Eyes of Tammy Faye

My wife Julie had a speaking role in The Eyes of Tammy Faye, a new movie based on the story of Jim and Tammy Bakker. We caught the premiere last night in Charlotte. Here, Julie is posing outside the theater. (The picture above, by the way, was made by Ken Garfield, the former religion editor of the Charlotte Observer.)

I thoroughly enjoyed it — and not just because my wife had a scene with Jessica Chastain, who delivered an honest portrayal of the one-of-a-kind Tammy Bakker. The movie is not a parody, but a tribute to a flawed optimist who somehow survived scandal, Jim Bakker, and copious amounts of diet Coke and Ativan.

It’s touching, funny, and dazzling — as this review in USA Today notes:

One of the Ten Commandments states, “Thou shalt have no other gods before me.” Considering her knockout, praise-all-her-glory performance in “The Eyes of Tammy Faye,” however, it’s going to be tough not to worship at the altar of Jessica Chastain throughout this Oscar season.

The movie was selected for special presentation by the Toronto Film Festival, and Jessica Chastain received the Festival’s Tribute Actor Award for her performance. And no wonder — Chastain is powerful and believable in this role. Check it out.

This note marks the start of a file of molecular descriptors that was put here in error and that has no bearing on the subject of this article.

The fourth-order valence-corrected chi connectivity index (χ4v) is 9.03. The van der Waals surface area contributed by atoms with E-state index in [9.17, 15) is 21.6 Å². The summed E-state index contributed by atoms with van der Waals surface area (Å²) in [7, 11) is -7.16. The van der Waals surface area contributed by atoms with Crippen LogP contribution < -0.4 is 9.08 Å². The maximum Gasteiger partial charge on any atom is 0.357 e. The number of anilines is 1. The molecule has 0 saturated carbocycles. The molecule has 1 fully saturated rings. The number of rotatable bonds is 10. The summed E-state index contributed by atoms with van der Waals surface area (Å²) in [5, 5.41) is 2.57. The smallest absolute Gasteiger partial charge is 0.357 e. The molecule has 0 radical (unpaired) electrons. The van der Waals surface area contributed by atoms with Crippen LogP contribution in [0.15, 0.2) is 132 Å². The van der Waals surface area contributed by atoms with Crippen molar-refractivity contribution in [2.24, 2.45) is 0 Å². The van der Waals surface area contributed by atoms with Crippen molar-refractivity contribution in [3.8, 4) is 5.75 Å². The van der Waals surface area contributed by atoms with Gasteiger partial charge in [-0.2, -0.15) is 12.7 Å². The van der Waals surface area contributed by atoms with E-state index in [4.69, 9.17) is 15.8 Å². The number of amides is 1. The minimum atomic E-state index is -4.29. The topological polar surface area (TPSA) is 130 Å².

The Ancient One

The Ancient One mask

Lovecraft aficionados will appreciate this mask and its backstory. I snapped the image this weekend at the Seattle Art Museum. It was so delightfully gruesome that I couldn’t pass it by, and when I saw its name — “The Ancient One” — I knew I had to sneak a picture.

The mask is an artifact of the Ivory Coast. It’s a striking example of a “gela” mask, a disguise that supposedly transforms its wearer. The peoples of the Ivory Coast and Liberia believe a gela mask has the power to create a new being composed of the mask, the person wearing the mask, and the costume. The name of the mask, “The Ancient One,” suggests it’s a traditional design dating back many centuries. And no wonder — almost every culture recognizes a shadowy, shifting realm linking the human and animal worlds. This mask is a vivid and imaginative variant of that tradition.

The mask, made of wood, cloth, teeth, horn, feathers, hair, shells, mud, and natural pigments, deliberately combines human and animal features. It’s believed to have the power to absorb the feral passions in a community and redirect them back into the wild — where they belong.

Or so they say.